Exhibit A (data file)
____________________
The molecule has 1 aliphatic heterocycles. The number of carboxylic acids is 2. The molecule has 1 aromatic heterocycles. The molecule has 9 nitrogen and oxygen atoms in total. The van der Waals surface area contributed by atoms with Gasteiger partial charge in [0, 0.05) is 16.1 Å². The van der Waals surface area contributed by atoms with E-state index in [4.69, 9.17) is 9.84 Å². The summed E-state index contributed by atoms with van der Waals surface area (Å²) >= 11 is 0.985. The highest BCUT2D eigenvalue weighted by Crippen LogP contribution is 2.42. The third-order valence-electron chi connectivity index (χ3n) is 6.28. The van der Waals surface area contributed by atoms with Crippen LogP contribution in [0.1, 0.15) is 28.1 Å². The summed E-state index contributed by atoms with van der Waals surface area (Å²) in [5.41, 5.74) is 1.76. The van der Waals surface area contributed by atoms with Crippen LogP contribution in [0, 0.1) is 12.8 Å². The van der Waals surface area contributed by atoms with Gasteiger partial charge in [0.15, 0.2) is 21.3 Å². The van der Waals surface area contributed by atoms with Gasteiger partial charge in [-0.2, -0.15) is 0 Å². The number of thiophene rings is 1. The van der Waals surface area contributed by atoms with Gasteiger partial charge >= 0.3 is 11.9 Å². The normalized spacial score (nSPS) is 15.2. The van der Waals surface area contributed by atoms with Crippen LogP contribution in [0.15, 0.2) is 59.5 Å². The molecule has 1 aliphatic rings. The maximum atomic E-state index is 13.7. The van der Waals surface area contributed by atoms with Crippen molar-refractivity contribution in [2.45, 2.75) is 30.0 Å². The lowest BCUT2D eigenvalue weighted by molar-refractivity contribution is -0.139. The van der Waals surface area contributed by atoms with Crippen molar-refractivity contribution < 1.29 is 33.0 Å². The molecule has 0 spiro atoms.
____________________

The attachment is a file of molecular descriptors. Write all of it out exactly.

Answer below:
The molecule has 1 aliphatic heterocycles. The number of carboxylic acids is 2. The molecule has 1 aromatic heterocycles. The molecule has 9 nitrogen and oxygen atoms in total. The van der Waals surface area contributed by atoms with Gasteiger partial charge in [0, 0.05) is 16.1 Å². The van der Waals surface area contributed by atoms with E-state index in [4.69, 9.17) is 9.84 Å². The summed E-state index contributed by atoms with van der Waals surface area (Å²) >= 11 is 0.985. The highest BCUT2D eigenvalue weighted by Crippen LogP contribution is 2.42. The third-order valence-electron chi connectivity index (χ3n) is 6.28. The van der Waals surface area contributed by atoms with Crippen LogP contribution in [0.1, 0.15) is 28.1 Å². The summed E-state index contributed by atoms with van der Waals surface area (Å²) in [5.41, 5.74) is 1.76. The van der Waals surface area contributed by atoms with Crippen LogP contribution in [0, 0.1) is 12.8 Å². The van der Waals surface area contributed by atoms with Gasteiger partial charge in [0.15, 0.2) is 21.3 Å². The van der Waals surface area contributed by atoms with Gasteiger partial charge in [-0.2, -0.15) is 0 Å². The number of thiophene rings is 1. The van der Waals surface area contributed by atoms with Gasteiger partial charge >= 0.3 is 11.9 Å². The normalized spacial score (nSPS) is 15.2. The van der Waals surface area contributed by atoms with Crippen LogP contribution in [0.15, 0.2) is 59.5 Å². The molecule has 1 aliphatic rings. The maximum atomic E-state index is 13.7. The van der Waals surface area contributed by atoms with Crippen molar-refractivity contribution in [2.45, 2.75) is 30.0 Å². The lowest BCUT2D eigenvalue weighted by molar-refractivity contribution is -0.139. The van der Waals surface area contributed by atoms with Crippen molar-refractivity contribution < 1.29 is 33.0 Å². The molecule has 0 spiro atoms.